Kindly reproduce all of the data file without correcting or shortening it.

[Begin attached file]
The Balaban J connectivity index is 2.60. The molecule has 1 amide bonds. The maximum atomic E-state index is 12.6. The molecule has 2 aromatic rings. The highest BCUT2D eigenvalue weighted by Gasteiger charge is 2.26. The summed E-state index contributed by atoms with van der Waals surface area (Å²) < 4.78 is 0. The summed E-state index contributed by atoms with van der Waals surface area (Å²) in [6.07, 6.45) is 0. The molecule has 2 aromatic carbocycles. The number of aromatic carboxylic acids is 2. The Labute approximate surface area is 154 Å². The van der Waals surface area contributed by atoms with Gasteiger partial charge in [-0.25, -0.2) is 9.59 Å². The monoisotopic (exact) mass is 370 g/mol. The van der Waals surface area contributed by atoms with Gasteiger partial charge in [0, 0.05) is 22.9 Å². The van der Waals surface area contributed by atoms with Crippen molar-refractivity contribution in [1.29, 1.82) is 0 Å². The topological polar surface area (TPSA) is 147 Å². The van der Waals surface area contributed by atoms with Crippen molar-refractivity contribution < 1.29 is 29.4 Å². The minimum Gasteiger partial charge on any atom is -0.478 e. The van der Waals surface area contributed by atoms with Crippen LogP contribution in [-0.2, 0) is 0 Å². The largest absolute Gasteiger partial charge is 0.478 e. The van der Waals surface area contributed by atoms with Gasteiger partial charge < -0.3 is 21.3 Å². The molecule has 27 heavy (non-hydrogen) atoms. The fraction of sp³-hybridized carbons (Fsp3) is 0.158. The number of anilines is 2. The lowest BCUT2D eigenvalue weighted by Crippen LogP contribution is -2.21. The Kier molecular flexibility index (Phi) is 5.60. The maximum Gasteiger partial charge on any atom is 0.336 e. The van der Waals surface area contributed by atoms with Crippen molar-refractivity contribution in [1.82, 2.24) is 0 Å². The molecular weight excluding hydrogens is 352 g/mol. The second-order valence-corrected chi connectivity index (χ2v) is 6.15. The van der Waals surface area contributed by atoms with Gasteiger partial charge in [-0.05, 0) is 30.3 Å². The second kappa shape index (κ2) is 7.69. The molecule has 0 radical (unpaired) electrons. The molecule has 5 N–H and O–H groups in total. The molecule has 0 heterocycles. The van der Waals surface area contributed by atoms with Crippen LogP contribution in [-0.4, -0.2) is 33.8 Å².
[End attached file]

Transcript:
The Balaban J connectivity index is 2.60. The molecule has 1 amide bonds. The maximum atomic E-state index is 12.6. The molecule has 2 aromatic rings. The highest BCUT2D eigenvalue weighted by Gasteiger charge is 2.26. The summed E-state index contributed by atoms with van der Waals surface area (Å²) < 4.78 is 0. The summed E-state index contributed by atoms with van der Waals surface area (Å²) in [6.07, 6.45) is 0. The molecule has 2 aromatic carbocycles. The number of aromatic carboxylic acids is 2. The Labute approximate surface area is 154 Å². The van der Waals surface area contributed by atoms with Gasteiger partial charge in [-0.25, -0.2) is 9.59 Å². The monoisotopic (exact) mass is 370 g/mol. The van der Waals surface area contributed by atoms with Gasteiger partial charge in [0, 0.05) is 22.9 Å². The van der Waals surface area contributed by atoms with Crippen molar-refractivity contribution in [1.29, 1.82) is 0 Å². The topological polar surface area (TPSA) is 147 Å². The van der Waals surface area contributed by atoms with Crippen molar-refractivity contribution < 1.29 is 29.4 Å². The minimum Gasteiger partial charge on any atom is -0.478 e. The van der Waals surface area contributed by atoms with Crippen LogP contribution in [-0.2, 0) is 0 Å². The largest absolute Gasteiger partial charge is 0.478 e. The van der Waals surface area contributed by atoms with Gasteiger partial charge < -0.3 is 21.3 Å². The molecule has 27 heavy (non-hydrogen) atoms. The fraction of sp³-hybridized carbons (Fsp3) is 0.158. The number of anilines is 2. The lowest BCUT2D eigenvalue weighted by Crippen LogP contribution is -2.21. The Kier molecular flexibility index (Phi) is 5.60. The maximum Gasteiger partial charge on any atom is 0.336 e. The van der Waals surface area contributed by atoms with Crippen molar-refractivity contribution in [1.82, 2.24) is 0 Å². The molecular weight excluding hydrogens is 352 g/mol. The second-order valence-corrected chi connectivity index (χ2v) is 6.15. The van der Waals surface area contributed by atoms with Gasteiger partial charge in [-0.05, 0) is 30.3 Å². The second kappa shape index (κ2) is 7.69. The molecule has 0 radical (unpaired) electrons. The molecule has 5 N–H and O–H groups in total. The molecule has 0 heterocycles. The van der Waals surface area contributed by atoms with Crippen LogP contribution in [-0.4, -0.2) is 33.8 Å².